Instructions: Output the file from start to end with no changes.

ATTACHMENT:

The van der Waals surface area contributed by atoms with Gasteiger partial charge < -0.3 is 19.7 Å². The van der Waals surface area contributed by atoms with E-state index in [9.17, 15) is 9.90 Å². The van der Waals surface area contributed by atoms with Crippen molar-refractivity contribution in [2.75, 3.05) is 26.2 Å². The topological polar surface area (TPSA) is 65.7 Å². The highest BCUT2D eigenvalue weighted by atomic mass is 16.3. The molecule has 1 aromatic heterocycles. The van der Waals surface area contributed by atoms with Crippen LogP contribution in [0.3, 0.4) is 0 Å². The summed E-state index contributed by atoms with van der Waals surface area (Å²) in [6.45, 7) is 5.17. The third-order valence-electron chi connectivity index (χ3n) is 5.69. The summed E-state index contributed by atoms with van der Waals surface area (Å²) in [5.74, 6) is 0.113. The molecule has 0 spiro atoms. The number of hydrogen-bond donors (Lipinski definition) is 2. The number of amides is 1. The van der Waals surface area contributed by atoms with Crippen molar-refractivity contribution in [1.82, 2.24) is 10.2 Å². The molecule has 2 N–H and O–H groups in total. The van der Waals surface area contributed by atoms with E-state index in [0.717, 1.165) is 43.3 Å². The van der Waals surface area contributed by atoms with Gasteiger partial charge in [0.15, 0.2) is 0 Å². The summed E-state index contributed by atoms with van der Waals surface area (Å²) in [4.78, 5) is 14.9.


The van der Waals surface area contributed by atoms with Gasteiger partial charge < -0.3 is 19.7 Å². The van der Waals surface area contributed by atoms with E-state index in [9.17, 15) is 9.90 Å². The van der Waals surface area contributed by atoms with Crippen molar-refractivity contribution in [2.75, 3.05) is 26.2 Å². The topological polar surface area (TPSA) is 65.7 Å². The highest BCUT2D eigenvalue weighted by atomic mass is 16.3. The molecule has 1 aromatic heterocycles. The van der Waals surface area contributed by atoms with Crippen LogP contribution in [0.3, 0.4) is 0 Å². The summed E-state index contributed by atoms with van der Waals surface area (Å²) in [6.45, 7) is 5.17. The third-order valence-electron chi connectivity index (χ3n) is 5.69. The summed E-state index contributed by atoms with van der Waals surface area (Å²) in [5.74, 6) is 0.113. The molecule has 0 spiro atoms. The number of hydrogen-bond donors (Lipinski definition) is 2. The number of amides is 1. The van der Waals surface area contributed by atoms with Crippen molar-refractivity contribution in [1.82, 2.24) is 10.2 Å². The molecule has 2 N–H and O–H groups in total. The van der Waals surface area contributed by atoms with E-state index in [0.717, 1.165) is 43.3 Å². The van der Waals surface area contributed by atoms with Gasteiger partial charge in [0.15, 0.2) is 0 Å². The summed E-state index contributed by atoms with van der Waals surface area (Å²) in [4.78, 5) is 14.9.